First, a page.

method because I frequently require several optional parameters in the
WHERE clause.

Thanks!
Jared

Jan 25 '08 #4

P: n/a
Jared (bl*******************@gmail.com) writes:
Consider the following two functionally identical example queries:

Query 1:

DECLARE @Name VARCHAR(32)
SET @Name = 'Bob'
SELECT * FROM Employees
WHERE [Name] = CASE WHEN @Name IS NULL THEN [Name] ELSE @Name END

Query 2:

SELECT * FROM Employees WHERE [Name] = 'Bob'

I would expect SQL Server to construct an identical QEP under the hood
for these two queries, and that they would require essentially the
same amount of time to execute. However, Query 1 takes much longer to
run on my indexed table of ~300,000 rows. By "longer", I mean that
Query 1 takes about two seconds, while Query 2 returns almost
instantly.
SQL Server builds the query plan for the entire batch, and thus at
compile time the value of @Name is not known. Therefore the plan must
be such that it yields a correct result in either case.
Is there a way to implement a conditional WHERE clause without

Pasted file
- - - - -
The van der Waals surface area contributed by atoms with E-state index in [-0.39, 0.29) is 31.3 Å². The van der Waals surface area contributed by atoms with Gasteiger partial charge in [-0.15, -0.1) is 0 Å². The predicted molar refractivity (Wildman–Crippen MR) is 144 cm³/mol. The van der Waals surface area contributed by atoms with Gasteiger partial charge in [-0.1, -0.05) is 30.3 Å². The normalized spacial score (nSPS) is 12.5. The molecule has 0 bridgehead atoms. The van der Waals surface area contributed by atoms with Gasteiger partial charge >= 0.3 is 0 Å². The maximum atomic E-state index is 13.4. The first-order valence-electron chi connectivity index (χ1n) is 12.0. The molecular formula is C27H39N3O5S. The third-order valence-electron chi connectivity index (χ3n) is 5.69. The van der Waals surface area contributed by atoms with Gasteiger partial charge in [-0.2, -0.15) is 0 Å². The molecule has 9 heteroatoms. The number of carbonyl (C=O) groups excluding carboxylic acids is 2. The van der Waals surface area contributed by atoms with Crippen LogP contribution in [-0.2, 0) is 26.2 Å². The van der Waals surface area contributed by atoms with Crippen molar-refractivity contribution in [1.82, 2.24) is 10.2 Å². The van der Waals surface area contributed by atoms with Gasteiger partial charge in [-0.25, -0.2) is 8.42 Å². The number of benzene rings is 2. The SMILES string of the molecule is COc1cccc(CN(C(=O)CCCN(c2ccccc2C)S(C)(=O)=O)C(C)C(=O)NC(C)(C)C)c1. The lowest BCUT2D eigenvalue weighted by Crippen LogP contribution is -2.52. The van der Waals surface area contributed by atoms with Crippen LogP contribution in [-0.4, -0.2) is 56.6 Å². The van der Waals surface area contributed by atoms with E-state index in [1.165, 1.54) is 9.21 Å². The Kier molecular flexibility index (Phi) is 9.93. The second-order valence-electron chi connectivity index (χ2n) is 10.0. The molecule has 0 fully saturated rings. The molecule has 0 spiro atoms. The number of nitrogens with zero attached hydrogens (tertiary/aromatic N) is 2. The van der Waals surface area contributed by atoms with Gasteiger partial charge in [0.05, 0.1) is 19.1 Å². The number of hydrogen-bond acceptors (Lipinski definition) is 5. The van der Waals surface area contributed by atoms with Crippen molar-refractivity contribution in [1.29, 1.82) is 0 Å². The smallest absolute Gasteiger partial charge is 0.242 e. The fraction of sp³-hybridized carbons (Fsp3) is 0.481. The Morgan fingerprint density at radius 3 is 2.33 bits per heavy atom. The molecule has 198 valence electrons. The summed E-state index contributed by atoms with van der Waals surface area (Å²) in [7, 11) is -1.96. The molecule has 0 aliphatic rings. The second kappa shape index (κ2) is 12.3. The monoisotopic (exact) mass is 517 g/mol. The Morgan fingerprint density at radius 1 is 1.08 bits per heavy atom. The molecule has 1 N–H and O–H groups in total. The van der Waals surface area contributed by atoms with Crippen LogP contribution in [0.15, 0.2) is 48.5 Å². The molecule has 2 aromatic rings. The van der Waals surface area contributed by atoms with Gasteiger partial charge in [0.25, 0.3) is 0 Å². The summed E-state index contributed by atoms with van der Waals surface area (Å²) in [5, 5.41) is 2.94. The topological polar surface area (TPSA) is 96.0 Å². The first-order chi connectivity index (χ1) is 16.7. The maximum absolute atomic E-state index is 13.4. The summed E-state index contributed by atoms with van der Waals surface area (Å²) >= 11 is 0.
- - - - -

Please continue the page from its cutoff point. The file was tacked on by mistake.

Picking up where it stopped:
suffering this performance hit? I want to avoid using the IF...THEN
method because I frequently require several optional parameters in the
WHERE clause.
I have an article on my web site that discusses a number of possible
approaches to this problem, see http://www.sommarskog.se/dyn-search.html.
--
Erland Sommarskog, SQL Server MVP, es****@sommarskog.se

Books Online for SQL Server 2005 at
http://www.microsoft.com/technet/pro...ads/books.mspx
Books Online for SQL Server 2000 at
http://www.microsoft.com/sql/prodinf...ons/books.mspx
Jan 25 '08 #5

P: n/a
On Jan 24, 10:48*pm, Ed Murphy <emurph...@socal.rr.comwrote:
Jared wrote:
Consider the following two functionally identical example queries:
Query 1:
DECLARE @Name VARCHAR(32)
SET @Name = 'Bob'
SELECT * FROM Employees
WHERE [Name] = CASE WHEN @Name IS NULL THEN [Name] ELSE @Name END
Query 2:
SELECT * FROM Employees WHERE [Name] = 'Bob'
I would expect SQL Server to construct an identical QEP under the hood
for these two queries, and that they would require essentially the
same amount of time to execute. *However, Query 1 takes much longer to
run on my indexed table of ~300,000 rows. *By "longer", I mean that